Raymond J. Carroll Young Investigator Award

The Raymond J. Carroll Young Investigator Award was established to honor Dr. Raymond J. Carroll, Jill and Stuart A. Harlin ’83 Chair in Statistics, Distinguished Professor of Statistics, Nutrition and Toxicology, for his fundamental contributions in many areas of statistical methodology and practice, such as measurement error models, nonparametric and semiparametric regression, nutritional and genetic epidemiology. Carroll has been instrumental in mentoring and helping young researchers, including his own students and post-doctoral trainees, as well as others in the statistical community.

Dr. Carroll is highly regarded as one of the world’s foremost experts on problems of measurement error, functional data analysis, semiparametric methods and more generally on statistical regression modeling. His work, characterized by a combination of deep theoretical effort, innovative methodological development and close contact with science, has impacted a broad variety of fields, including marine biology, laboratory assay methods, econometrics, epidemiology and molecular biology.

In 2005, Raymond Carroll became the first statistician ever to receive the prestigious National Cancer Institute Method to Extend Research in Time (MERIT) Award for his pioneering efforts in nutritional epidemiology and biology and the resulting advances in human health. Less than five percent of all National Institutes of Health-funded investigators merit selection for the highly selective award, which includes up to 10 years of grant support.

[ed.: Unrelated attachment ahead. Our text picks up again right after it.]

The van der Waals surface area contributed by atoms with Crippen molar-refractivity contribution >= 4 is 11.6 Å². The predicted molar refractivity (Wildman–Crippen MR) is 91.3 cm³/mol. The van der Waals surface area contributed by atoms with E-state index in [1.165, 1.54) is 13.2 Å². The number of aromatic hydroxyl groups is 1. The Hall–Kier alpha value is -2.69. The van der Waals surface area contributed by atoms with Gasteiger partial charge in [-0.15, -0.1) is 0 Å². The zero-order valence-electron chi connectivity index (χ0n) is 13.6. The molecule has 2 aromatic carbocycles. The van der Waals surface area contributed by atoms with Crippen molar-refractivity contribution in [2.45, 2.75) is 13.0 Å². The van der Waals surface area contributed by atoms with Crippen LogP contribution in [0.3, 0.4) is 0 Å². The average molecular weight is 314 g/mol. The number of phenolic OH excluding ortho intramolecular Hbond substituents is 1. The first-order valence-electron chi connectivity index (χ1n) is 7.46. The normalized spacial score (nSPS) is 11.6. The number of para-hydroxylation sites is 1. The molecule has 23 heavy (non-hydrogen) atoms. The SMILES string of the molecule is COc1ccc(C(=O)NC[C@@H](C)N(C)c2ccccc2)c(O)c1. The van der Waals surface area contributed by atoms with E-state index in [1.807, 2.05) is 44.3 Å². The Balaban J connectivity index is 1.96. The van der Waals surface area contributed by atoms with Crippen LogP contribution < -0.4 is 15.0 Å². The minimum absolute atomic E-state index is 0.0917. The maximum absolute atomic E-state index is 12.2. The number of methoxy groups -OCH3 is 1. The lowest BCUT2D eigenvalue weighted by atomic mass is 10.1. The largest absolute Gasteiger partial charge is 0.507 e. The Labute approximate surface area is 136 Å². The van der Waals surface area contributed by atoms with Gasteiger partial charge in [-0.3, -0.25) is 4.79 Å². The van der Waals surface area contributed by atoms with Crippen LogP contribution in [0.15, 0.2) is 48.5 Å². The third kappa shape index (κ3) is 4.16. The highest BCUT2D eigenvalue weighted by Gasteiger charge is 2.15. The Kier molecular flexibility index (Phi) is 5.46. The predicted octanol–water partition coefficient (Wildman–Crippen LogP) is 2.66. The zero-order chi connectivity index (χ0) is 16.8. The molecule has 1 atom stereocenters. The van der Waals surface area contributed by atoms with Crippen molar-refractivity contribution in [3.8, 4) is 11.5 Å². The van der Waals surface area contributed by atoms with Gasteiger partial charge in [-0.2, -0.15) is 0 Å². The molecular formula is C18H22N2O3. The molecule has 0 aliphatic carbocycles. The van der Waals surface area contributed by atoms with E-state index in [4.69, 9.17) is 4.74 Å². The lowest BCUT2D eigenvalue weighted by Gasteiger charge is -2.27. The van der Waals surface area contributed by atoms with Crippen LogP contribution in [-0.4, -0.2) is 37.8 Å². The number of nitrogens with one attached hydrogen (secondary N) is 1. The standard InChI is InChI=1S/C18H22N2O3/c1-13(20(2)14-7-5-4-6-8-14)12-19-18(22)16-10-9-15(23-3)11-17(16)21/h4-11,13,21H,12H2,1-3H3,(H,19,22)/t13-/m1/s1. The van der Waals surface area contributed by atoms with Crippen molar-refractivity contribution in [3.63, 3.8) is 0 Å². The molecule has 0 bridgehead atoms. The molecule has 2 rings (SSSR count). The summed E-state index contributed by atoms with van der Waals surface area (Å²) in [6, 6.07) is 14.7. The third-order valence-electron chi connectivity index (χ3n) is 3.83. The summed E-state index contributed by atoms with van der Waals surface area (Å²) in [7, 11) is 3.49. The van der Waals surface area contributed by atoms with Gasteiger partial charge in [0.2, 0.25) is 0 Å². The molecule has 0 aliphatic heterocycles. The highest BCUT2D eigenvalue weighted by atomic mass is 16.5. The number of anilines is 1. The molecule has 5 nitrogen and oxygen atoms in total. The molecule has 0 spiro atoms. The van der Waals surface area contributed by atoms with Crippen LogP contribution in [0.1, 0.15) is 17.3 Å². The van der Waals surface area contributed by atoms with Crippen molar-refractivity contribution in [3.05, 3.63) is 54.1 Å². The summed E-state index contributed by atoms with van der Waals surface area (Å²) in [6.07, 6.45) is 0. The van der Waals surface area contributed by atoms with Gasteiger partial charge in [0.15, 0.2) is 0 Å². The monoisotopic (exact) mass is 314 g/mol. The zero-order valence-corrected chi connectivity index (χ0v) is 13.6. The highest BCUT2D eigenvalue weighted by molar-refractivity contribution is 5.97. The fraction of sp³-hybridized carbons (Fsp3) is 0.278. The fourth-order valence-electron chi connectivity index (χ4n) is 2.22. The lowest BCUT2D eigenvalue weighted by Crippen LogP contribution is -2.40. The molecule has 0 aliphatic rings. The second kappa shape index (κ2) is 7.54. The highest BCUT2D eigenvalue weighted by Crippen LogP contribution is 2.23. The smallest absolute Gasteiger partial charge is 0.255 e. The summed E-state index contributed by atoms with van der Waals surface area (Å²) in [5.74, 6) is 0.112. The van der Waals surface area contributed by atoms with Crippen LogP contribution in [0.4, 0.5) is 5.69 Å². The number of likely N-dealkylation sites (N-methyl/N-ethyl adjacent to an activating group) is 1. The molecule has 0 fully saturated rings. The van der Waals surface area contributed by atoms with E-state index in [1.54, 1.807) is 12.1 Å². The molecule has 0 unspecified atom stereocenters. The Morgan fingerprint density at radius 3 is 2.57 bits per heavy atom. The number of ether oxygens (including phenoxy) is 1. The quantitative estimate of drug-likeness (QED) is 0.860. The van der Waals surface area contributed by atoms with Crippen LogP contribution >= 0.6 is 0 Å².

The Carroll Young Investigator Award is awarded biennially on odd numbered years to a statistician who has made important contributions to the area of statistics.


2019 Carroll Young Investigator Award – Call for Nominations


Past recipients include:

2009 – Inaugural Recipient, Dr. S.C. Samuel Kou, Harvard University

2011 – Dr. Marc A. Suchard, University of California-Los Angeles

2013 – Dr. Tyler J. VanderWeele, Harvard University, School of Public Health

2015 – Dr. Daniela M. Witten, University of Washington

2017 – Dr. Eric B. Laber, North Carolina State University

2023 –  Dr. Rina Barber, University of Chicago

2024- Dr. Alexander R. Luedtke